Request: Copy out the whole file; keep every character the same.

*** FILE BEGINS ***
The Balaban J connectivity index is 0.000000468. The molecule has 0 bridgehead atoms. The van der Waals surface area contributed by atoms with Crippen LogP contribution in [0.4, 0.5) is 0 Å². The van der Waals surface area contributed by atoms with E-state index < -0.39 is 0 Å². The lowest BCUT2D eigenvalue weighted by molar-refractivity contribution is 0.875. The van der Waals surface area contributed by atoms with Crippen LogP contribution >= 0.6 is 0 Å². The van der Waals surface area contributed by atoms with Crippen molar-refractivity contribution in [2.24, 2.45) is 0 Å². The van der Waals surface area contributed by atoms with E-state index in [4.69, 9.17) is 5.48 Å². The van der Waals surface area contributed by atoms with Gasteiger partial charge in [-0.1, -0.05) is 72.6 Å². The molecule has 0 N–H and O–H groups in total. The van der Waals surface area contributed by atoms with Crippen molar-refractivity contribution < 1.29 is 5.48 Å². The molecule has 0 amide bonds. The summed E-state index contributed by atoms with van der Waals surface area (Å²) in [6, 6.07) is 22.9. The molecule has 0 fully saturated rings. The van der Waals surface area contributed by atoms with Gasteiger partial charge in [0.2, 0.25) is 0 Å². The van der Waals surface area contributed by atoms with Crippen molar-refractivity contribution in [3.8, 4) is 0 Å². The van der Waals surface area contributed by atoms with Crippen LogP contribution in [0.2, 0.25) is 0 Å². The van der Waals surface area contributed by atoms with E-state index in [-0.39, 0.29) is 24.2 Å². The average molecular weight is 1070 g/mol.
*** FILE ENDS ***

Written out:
The Balaban J connectivity index is 0.000000468. The molecule has 0 bridgehead atoms. The van der Waals surface area contributed by atoms with Crippen LogP contribution in [0.4, 0.5) is 0 Å². The van der Waals surface area contributed by atoms with E-state index < -0.39 is 0 Å². The lowest BCUT2D eigenvalue weighted by molar-refractivity contribution is 0.875. The van der Waals surface area contributed by atoms with Crippen LogP contribution >= 0.6 is 0 Å². The van der Waals surface area contributed by atoms with Crippen molar-refractivity contribution in [2.24, 2.45) is 0 Å². The van der Waals surface area contributed by atoms with E-state index in [4.69, 9.17) is 5.48 Å². The van der Waals surface area contributed by atoms with Gasteiger partial charge in [-0.1, -0.05) is 72.6 Å². The molecule has 0 N–H and O–H groups in total. The van der Waals surface area contributed by atoms with Crippen molar-refractivity contribution < 1.29 is 5.48 Å². The molecule has 0 amide bonds. The summed E-state index contributed by atoms with van der Waals surface area (Å²) in [6, 6.07) is 22.9. The molecule has 0 fully saturated rings. The van der Waals surface area contributed by atoms with Gasteiger partial charge in [0.2, 0.25) is 0 Å². The van der Waals surface area contributed by atoms with Crippen molar-refractivity contribution in [3.8, 4) is 0 Å². The van der Waals surface area contributed by atoms with Crippen LogP contribution in [0.2, 0.25) is 0 Å². The van der Waals surface area contributed by atoms with E-state index in [-0.39, 0.29) is 24.2 Å². The average molecular weight is 1070 g/mol.